Responding to Misinformation
The singer/songwriter Paul Simon once penned the lyrics: A man hears what he wants to hear and disregards the rest (The Boxer). If that’s the case, how do we respond to misinformation that contradicts the data/evidence guiding development of treatment and cures? If the only audience willing to read such articles are already critical thinkers, perhaps we are just preaching to the choir. And if by chance, a person who believes in controversial ideas does read articles based on real world evidence, will they consider them a one-sided discussion by the “medical-industrial establishment?” In our soon-to-be published book, The Digital Reconstruction of Healthcare (HIMSS/CRC Press), we discuss this dilemma at length. Here are a few highlights from that analysis.
There is evidence to justify at least some mistrust among the public. For example, when physicians were asked what treatment recommendations they would make for patients and what decisions they would make for themselves if they were in similar circumstances, investigators found the clinicians would have made different choices for themselves: “Among those asked to consider our colon cancer scenario (n=242), 37.8% chose the treatment with a higher death rate for themselves but only 24.5% recommended this treatment to a hypothetical patient.’’(1) Even more concerningly are reports that suggest many medical procedures continue to be performed despite lack of strong scientific evidence supporting their efficacy. The problem has become significant enough to prompt the formation of the Right Care Alliance, “ a collaboration between health-care professionals and community groups that seeks to counter a trend: increasing medical costs without increasing patient benefits.”(2)
That misinformation conversation can be much shorter when health care leaders readily admit their mistakes and any uncertainty about the treatment protocols they are recommending. Chances are, such uncertainties are going to be revealed given the public's access to scientific data from clinical research that was once hidden from view.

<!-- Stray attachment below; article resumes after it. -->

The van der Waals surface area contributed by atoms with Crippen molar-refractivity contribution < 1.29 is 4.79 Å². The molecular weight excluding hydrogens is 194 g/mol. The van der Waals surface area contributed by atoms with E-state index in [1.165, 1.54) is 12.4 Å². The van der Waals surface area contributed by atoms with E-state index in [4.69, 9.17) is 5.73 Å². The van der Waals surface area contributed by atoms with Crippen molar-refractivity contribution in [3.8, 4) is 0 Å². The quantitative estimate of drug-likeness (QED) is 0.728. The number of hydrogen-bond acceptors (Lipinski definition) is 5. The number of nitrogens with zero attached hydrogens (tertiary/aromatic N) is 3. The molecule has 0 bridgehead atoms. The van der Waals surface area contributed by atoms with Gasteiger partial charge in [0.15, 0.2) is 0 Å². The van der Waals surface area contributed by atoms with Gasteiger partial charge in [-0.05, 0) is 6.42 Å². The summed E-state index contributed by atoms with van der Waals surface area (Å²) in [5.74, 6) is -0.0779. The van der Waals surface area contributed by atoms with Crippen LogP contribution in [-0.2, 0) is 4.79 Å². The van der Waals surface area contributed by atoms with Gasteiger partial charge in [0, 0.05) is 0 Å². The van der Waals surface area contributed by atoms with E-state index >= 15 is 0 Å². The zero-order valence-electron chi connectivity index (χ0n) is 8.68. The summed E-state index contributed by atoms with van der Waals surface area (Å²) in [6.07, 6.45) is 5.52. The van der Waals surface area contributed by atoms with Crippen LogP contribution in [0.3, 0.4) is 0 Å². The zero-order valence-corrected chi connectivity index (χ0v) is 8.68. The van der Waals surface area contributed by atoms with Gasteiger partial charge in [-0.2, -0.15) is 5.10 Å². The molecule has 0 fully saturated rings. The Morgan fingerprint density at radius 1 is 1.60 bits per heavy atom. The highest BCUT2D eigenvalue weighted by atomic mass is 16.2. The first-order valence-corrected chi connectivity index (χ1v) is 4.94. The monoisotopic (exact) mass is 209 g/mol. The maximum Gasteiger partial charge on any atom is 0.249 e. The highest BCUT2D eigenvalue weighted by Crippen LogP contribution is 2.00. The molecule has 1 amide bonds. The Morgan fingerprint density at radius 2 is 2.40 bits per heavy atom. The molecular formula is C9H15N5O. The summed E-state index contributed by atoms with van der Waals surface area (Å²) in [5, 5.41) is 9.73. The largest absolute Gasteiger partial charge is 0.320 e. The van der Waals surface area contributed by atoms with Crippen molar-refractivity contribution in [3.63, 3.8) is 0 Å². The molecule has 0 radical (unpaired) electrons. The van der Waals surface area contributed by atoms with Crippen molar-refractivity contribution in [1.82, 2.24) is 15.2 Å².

Building the kind of trust that opens the minds of science skeptics also requires we accurately report the facts, theories and controversies when dealing with patients and the general public. This may seem an obvious weapon in the battle to debunk unscientific views, but it can be challenging for several reasons. Explanations take time and most clinicians are too busy discussing diagnosis and treatment in the short window of time they have with each patient to adequately counter misinformation.
Another barrier to addressing misinformation is the nature of the scientific process itself. During the COVID-19 pandemic, for example, several critics have attacked statements by infectious disease specialists because their advice has changed over time as more data became available from a larger population of infected patients. The assertion, “The experts are constantly contradicting themselves,” reflects a lack of understanding of how the scientific method works, as well as the laws of probability.
When crafting a message that will reach skeptics, it also helps to understand the motivation that’s sometimes behind such doubts. The motivation to believe falsehoods and half-truths, is complicated. Steven Pinker, a Harvard University professor of psychology, offers a plausible theory. Citing the research of legal scholar Dan Kahan, he points out that: “Certain beliefs become symbols of cultural allegiance. People affirm or deny these beliefs to express not what they know but what they are. We all identify with particular tribes or subcultures, each of which embraces a creed on what makes for a good life and how society should run its affairs.” (3) That observation implies that rejecting a deeply held belief is betraying one’s tribe, risking the loss of peer respect.
There is no magic pill to cure the misinformation epidemic we are currently experiencing. The problem has existed for centuries and is unlikely to disappear any time soon. Many believed in astrology in the 12th century just as they do now. Skeptics have likewise questioned the value of vaccinations for centuries. During the 1918 flu pandemic, some even claimed the disease was being spread as a result of a massive nationwide vaccine program. (4) Despite these myths, it is possible to overcome misconceptions with a combination of respect, patience and a willingness to admit that sometimes, the experts are wrong. Perhaps Paul Simon was too cynical.
*Paul Cerrato is a senior research analyst and communication specialist at Mayo Clinic Platform
1. Ubel PA, Angott AM, Zikmund-Fisher B. Physicians Recommend Different Treatments for Patients Than They Would Choose for Themselves. Arch Intern Med. 2011; 17: 639-634.
2. Epstein D, ProPublica. When Evidence Says No, but Doctors Say Yes. The Atlantic. Feb 22, 2017. https://www.theatlantic.com/health/archive/2017/02/when-evidence-says-no-but-doctors-say-yes/517368/
3. Pinker S. Enlightenment Now. The Case for Reason, Science, Humanism and
Progress. New York, NY: Viking; 2018:357.
4. Reuters Staff. False claim: the 1918 influenza pandemic was caused by vaccines. Reuters. April 1, 2020.